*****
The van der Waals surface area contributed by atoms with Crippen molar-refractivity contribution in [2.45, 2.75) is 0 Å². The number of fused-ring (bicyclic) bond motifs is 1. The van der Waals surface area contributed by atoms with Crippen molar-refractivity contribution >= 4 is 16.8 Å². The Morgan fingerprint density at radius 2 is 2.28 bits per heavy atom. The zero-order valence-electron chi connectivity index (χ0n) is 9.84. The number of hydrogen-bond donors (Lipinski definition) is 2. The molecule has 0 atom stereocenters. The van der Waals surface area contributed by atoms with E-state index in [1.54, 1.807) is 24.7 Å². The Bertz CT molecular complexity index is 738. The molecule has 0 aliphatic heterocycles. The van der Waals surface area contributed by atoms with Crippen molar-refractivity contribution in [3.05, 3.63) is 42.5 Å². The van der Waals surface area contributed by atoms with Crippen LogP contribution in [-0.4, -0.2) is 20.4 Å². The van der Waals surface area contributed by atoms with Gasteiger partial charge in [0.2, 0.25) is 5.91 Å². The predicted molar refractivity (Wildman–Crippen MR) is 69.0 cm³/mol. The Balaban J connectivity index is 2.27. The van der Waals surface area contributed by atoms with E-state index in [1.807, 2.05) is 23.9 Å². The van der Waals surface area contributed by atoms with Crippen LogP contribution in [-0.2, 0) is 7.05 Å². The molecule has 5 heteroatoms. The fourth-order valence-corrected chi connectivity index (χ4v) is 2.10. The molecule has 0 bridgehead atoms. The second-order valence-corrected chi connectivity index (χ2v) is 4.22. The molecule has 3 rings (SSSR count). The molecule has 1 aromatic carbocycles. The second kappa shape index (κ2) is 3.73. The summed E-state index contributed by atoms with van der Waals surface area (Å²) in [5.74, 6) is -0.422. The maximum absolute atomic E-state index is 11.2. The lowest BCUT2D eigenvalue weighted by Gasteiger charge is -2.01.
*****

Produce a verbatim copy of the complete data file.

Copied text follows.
The van der Waals surface area contributed by atoms with Crippen molar-refractivity contribution in [2.45, 2.75) is 0 Å². The number of fused-ring (bicyclic) bond motifs is 1. The van der Waals surface area contributed by atoms with Crippen molar-refractivity contribution >= 4 is 16.8 Å². The Morgan fingerprint density at radius 2 is 2.28 bits per heavy atom. The zero-order valence-electron chi connectivity index (χ0n) is 9.84. The number of hydrogen-bond donors (Lipinski definition) is 2. The molecule has 0 atom stereocenters. The van der Waals surface area contributed by atoms with E-state index in [1.54, 1.807) is 24.7 Å². The Bertz CT molecular complexity index is 738. The molecule has 0 aliphatic heterocycles. The van der Waals surface area contributed by atoms with Crippen molar-refractivity contribution in [3.05, 3.63) is 42.5 Å². The van der Waals surface area contributed by atoms with Crippen LogP contribution in [-0.4, -0.2) is 20.4 Å². The van der Waals surface area contributed by atoms with Gasteiger partial charge in [0.2, 0.25) is 5.91 Å². The predicted molar refractivity (Wildman–Crippen MR) is 69.0 cm³/mol. The Balaban J connectivity index is 2.27. The van der Waals surface area contributed by atoms with E-state index in [1.807, 2.05) is 23.9 Å². The van der Waals surface area contributed by atoms with Crippen LogP contribution in [-0.2, 0) is 7.05 Å². The molecule has 5 heteroatoms. The fourth-order valence-corrected chi connectivity index (χ4v) is 2.10. The molecule has 0 bridgehead atoms. The second-order valence-corrected chi connectivity index (χ2v) is 4.22. The molecule has 3 rings (SSSR count). The molecule has 1 aromatic carbocycles. The second kappa shape index (κ2) is 3.73. The summed E-state index contributed by atoms with van der Waals surface area (Å²) in [5.74, 6) is -0.422. The maximum absolute atomic E-state index is 11.2. The lowest BCUT2D eigenvalue weighted by Gasteiger charge is -2.01.